ule, finished their semester on the 15th of April, while the University,

which is on a quarter schedule, began the Spring Quarter on the 29th of









March, 1977. It was not until well into the semester that the instructor

became aware of the fact that there was an overlap in the two schedules

that would prevent her from finishing the semester at Santa Fe. Needing

someone to complete the final three weeks of the semester for her, she

asked the researcher, who has a master's degree in junior college mathe-

matics, and who is also an experienced mathematics instructor, to teach

the final three weeks of the semester in her absence. The researcher

agreed to do this, and thus became one of the participating instructors.

The subjects for the study were the students who were enrolled in

four sections of MS 100, each instructor teaching two of the sections.

No claim of randomization was made with reference to the assignment of

students to the respective sections, or with the assignment of the

instructors to the four sections. The students were assigned to the

sections in the usual manner of their own selection based on their

available time slots, and the instructors were assigned sections accord-

ing to their time and subject preferences.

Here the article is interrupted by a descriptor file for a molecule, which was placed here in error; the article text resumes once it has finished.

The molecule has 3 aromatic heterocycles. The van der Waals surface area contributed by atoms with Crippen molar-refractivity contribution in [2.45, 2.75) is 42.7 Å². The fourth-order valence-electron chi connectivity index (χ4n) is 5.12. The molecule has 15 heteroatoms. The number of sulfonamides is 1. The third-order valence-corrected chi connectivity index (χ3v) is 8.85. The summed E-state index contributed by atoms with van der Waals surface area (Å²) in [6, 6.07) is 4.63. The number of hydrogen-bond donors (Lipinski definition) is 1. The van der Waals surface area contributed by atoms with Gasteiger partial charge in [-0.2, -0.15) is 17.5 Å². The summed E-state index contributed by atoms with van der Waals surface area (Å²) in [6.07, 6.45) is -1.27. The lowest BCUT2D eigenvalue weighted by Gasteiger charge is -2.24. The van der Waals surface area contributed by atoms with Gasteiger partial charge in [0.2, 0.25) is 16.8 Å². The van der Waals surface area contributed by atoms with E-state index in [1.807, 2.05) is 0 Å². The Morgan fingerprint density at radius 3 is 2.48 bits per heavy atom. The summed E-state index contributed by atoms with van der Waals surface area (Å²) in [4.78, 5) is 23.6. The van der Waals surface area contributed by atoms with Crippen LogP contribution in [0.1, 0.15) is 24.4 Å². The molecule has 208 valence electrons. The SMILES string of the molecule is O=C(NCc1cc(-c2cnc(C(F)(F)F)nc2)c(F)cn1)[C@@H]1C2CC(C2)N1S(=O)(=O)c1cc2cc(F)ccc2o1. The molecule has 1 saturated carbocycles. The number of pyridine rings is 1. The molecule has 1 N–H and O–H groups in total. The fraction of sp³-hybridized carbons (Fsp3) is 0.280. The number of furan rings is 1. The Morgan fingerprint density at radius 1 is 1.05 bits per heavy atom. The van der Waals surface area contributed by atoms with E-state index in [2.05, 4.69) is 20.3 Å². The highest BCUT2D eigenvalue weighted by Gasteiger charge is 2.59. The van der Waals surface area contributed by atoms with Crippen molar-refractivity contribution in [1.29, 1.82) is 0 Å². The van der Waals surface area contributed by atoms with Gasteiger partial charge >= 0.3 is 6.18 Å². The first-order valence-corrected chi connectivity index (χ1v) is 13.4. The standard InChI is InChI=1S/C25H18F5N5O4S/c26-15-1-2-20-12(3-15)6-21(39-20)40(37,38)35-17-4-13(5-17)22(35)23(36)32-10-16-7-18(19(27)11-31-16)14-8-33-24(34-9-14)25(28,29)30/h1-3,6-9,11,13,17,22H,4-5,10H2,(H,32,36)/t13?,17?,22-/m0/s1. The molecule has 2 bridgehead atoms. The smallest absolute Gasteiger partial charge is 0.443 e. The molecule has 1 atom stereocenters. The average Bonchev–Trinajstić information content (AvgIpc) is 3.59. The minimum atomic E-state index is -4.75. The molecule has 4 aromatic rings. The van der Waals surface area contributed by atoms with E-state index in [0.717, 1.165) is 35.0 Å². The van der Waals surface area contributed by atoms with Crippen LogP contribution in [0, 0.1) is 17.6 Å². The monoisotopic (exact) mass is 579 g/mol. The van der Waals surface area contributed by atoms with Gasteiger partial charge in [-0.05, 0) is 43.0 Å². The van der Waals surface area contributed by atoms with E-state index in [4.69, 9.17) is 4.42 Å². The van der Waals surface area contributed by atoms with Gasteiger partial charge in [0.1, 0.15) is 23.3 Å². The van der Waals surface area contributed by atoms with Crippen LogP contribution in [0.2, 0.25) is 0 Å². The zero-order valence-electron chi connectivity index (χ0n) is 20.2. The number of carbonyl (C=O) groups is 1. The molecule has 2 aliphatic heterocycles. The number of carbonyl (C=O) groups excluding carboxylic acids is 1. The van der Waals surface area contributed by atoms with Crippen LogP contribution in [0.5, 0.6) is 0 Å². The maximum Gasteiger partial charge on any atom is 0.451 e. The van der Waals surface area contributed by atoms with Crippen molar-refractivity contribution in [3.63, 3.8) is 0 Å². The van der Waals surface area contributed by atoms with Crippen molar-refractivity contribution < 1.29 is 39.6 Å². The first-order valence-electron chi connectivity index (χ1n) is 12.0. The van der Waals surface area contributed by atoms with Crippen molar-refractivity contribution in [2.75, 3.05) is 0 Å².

Although the experimental design was basically a two-group design-

the experimental group which received the treatment and the control

group which received no treatment-both the experimental groups and

the control groups were separated into two distinct groups, giving two

experimental groups and two control groups. The treatment in the study,

as previously stated, was the use of the mini-calculator as a teaching

aid in the classroom and as an aid to the students at home. Each

instructor, therefore, had one experimental class and one traditional

class assigned to him. The individual students in each class were asked

if they had mini-calculators or if they could gain access to one for the









remainder of the semester. The two classes that had answered almost

unanimously in the affirmative were selected as the experimental group

with the remaining two classes as the control groups.

The time schedules for the four sections of MS 100 used in the study

were not all the same. Two of the sections met on Monday, Wednesday, and

Friday for one period at a time, while one of the others met on Monday

and Wednesday for one and one-half periods at a time. The fourth section

met only on Tuesday evenings for three periods. The following table

describes the four different groups used in the study, the times they

met, the number of students in each group, and the instructor teaching

the respective sections.


Table 1

Description of the Four Different Groups Used in the Study




Monday, Wednesday, Friday Monday, Wednesday, Friday

Instructor 1 10:00 a.m. 9:00 a.m.

21 students 30 students


Tuesday Monday, Wednesday

Instructor 2 7:00 p.m. 5:30 p.m.